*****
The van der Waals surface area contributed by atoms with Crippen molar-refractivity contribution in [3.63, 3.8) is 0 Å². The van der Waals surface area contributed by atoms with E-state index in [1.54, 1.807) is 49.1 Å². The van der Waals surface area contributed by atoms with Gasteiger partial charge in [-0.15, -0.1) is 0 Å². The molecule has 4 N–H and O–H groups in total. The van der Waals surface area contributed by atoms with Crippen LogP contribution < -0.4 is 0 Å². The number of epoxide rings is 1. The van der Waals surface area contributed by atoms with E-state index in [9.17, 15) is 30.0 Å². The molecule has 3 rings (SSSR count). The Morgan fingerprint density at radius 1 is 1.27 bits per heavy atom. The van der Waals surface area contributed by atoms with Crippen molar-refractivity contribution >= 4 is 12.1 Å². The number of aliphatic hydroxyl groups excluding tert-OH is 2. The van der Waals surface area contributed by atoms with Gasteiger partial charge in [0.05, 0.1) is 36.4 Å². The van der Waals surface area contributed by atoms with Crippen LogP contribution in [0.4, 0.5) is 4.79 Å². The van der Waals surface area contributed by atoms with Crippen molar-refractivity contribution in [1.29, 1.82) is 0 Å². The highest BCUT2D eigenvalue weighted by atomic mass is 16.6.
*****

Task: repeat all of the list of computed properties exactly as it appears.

The van der Waals surface area contributed by atoms with Crippen molar-refractivity contribution in [3.63, 3.8) is 0 Å². The van der Waals surface area contributed by atoms with E-state index in [1.54, 1.807) is 49.1 Å². The van der Waals surface area contributed by atoms with Gasteiger partial charge in [-0.15, -0.1) is 0 Å². The molecule has 4 N–H and O–H groups in total. The van der Waals surface area contributed by atoms with Crippen LogP contribution < -0.4 is 0 Å². The number of epoxide rings is 1. The van der Waals surface area contributed by atoms with E-state index in [9.17, 15) is 30.0 Å². The molecule has 3 rings (SSSR count). The Morgan fingerprint density at radius 1 is 1.27 bits per heavy atom. The van der Waals surface area contributed by atoms with Crippen molar-refractivity contribution >= 4 is 12.1 Å². The number of aliphatic hydroxyl groups excluding tert-OH is 2. The van der Waals surface area contributed by atoms with Gasteiger partial charge in [0.05, 0.1) is 36.4 Å². The van der Waals surface area contributed by atoms with Crippen LogP contribution in [0.4, 0.5) is 4.79 Å². The van der Waals surface area contributed by atoms with Crippen molar-refractivity contribution in [1.29, 1.82) is 0 Å². The highest BCUT2D eigenvalue weighted by atomic mass is 16.6.